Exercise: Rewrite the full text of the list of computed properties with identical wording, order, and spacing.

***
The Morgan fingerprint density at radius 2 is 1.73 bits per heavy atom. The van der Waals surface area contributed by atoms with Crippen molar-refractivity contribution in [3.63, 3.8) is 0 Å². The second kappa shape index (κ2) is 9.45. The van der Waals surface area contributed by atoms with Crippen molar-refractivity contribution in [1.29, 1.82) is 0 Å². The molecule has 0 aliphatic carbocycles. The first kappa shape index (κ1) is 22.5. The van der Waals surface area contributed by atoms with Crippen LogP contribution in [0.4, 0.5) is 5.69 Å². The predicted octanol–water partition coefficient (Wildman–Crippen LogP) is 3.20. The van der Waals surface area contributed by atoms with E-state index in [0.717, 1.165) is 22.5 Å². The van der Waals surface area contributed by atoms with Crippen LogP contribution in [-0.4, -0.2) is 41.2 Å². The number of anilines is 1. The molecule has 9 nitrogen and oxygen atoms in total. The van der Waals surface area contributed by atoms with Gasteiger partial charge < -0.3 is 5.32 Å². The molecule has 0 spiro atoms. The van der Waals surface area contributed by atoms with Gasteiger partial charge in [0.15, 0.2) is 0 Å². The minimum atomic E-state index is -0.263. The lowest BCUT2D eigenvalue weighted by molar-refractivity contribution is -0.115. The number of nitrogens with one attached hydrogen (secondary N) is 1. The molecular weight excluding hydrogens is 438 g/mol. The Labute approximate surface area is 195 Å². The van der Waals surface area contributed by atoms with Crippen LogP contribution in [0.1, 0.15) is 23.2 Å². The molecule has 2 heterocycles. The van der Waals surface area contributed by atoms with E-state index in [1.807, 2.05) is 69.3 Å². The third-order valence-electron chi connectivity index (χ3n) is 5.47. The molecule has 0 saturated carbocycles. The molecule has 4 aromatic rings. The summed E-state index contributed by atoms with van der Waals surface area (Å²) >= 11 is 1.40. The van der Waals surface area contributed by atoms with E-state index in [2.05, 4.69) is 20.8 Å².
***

The Morgan fingerprint density at radius 2 is 1.73 bits per heavy atom. The van der Waals surface area contributed by atoms with Crippen molar-refractivity contribution in [3.63, 3.8) is 0 Å². The second kappa shape index (κ2) is 9.45. The van der Waals surface area contributed by atoms with Crippen molar-refractivity contribution in [1.29, 1.82) is 0 Å². The molecule has 0 aliphatic carbocycles. The first kappa shape index (κ1) is 22.5. The van der Waals surface area contributed by atoms with Crippen LogP contribution in [0.4, 0.5) is 5.69 Å². The predicted octanol–water partition coefficient (Wildman–Crippen LogP) is 3.20. The van der Waals surface area contributed by atoms with E-state index in [0.717, 1.165) is 22.5 Å². The van der Waals surface area contributed by atoms with Crippen LogP contribution in [-0.4, -0.2) is 41.2 Å². The number of anilines is 1. The molecule has 9 nitrogen and oxygen atoms in total. The van der Waals surface area contributed by atoms with Gasteiger partial charge < -0.3 is 5.32 Å². The molecule has 0 spiro atoms. The van der Waals surface area contributed by atoms with Gasteiger partial charge in [0.15, 0.2) is 0 Å². The minimum atomic E-state index is -0.263. The lowest BCUT2D eigenvalue weighted by molar-refractivity contribution is -0.115. The number of nitrogens with one attached hydrogen (secondary N) is 1. The molecular weight excluding hydrogens is 438 g/mol. The Labute approximate surface area is 195 Å². The van der Waals surface area contributed by atoms with Crippen LogP contribution in [0.1, 0.15) is 23.2 Å². The molecule has 2 heterocycles. The van der Waals surface area contributed by atoms with E-state index in [1.807, 2.05) is 69.3 Å². The third-order valence-electron chi connectivity index (χ3n) is 5.47. The molecule has 0 saturated carbocycles. The molecule has 4 aromatic rings. The summed E-state index contributed by atoms with van der Waals surface area (Å²) >= 11 is 1.40. The van der Waals surface area contributed by atoms with E-state index in [2.05, 4.69) is 20.8 Å².